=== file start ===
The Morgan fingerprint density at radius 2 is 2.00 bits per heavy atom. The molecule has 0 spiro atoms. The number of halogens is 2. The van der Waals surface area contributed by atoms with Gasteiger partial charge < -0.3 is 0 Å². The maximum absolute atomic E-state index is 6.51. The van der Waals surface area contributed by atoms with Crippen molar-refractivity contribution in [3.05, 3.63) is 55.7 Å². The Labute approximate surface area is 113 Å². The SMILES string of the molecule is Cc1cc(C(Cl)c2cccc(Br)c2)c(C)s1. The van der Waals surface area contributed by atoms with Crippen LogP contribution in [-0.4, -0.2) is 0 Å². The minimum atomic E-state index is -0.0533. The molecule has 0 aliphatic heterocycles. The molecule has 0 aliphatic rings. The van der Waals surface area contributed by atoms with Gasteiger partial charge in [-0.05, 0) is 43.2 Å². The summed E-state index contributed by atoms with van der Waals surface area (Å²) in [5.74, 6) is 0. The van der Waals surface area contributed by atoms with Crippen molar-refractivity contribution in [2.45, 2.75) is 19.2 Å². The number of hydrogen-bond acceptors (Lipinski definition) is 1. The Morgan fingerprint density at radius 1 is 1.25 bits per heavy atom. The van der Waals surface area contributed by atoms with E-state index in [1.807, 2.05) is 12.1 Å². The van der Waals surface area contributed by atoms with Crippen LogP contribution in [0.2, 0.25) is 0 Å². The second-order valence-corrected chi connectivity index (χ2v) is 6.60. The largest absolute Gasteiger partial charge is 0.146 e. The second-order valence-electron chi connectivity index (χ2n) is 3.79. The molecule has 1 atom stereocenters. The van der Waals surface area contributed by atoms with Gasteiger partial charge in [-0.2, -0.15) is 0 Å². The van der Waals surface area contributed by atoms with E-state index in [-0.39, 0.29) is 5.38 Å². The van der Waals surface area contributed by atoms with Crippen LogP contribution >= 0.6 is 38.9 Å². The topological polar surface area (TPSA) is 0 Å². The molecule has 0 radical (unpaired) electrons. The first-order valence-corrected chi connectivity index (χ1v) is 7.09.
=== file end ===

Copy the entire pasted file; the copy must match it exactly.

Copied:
The Morgan fingerprint density at radius 2 is 2.00 bits per heavy atom. The molecule has 0 spiro atoms. The number of halogens is 2. The van der Waals surface area contributed by atoms with Gasteiger partial charge < -0.3 is 0 Å². The maximum absolute atomic E-state index is 6.51. The van der Waals surface area contributed by atoms with Crippen molar-refractivity contribution in [3.05, 3.63) is 55.7 Å². The Labute approximate surface area is 113 Å². The SMILES string of the molecule is Cc1cc(C(Cl)c2cccc(Br)c2)c(C)s1. The van der Waals surface area contributed by atoms with Crippen LogP contribution in [-0.4, -0.2) is 0 Å². The minimum atomic E-state index is -0.0533. The molecule has 0 aliphatic heterocycles. The molecule has 0 aliphatic rings. The van der Waals surface area contributed by atoms with Gasteiger partial charge in [-0.05, 0) is 43.2 Å². The summed E-state index contributed by atoms with van der Waals surface area (Å²) in [5.74, 6) is 0. The van der Waals surface area contributed by atoms with Crippen molar-refractivity contribution in [2.45, 2.75) is 19.2 Å². The number of hydrogen-bond acceptors (Lipinski definition) is 1. The Morgan fingerprint density at radius 1 is 1.25 bits per heavy atom. The van der Waals surface area contributed by atoms with E-state index in [1.807, 2.05) is 12.1 Å². The van der Waals surface area contributed by atoms with Crippen LogP contribution in [0.2, 0.25) is 0 Å². The second-order valence-corrected chi connectivity index (χ2v) is 6.60. The largest absolute Gasteiger partial charge is 0.146 e. The second-order valence-electron chi connectivity index (χ2n) is 3.79. The molecule has 1 atom stereocenters. The van der Waals surface area contributed by atoms with Gasteiger partial charge in [-0.2, -0.15) is 0 Å². The van der Waals surface area contributed by atoms with E-state index in [-0.39, 0.29) is 5.38 Å². The van der Waals surface area contributed by atoms with Crippen LogP contribution >= 0.6 is 38.9 Å². The topological polar surface area (TPSA) is 0 Å². The molecule has 0 radical (unpaired) electrons. The first-order valence-corrected chi connectivity index (χ1v) is 7.09.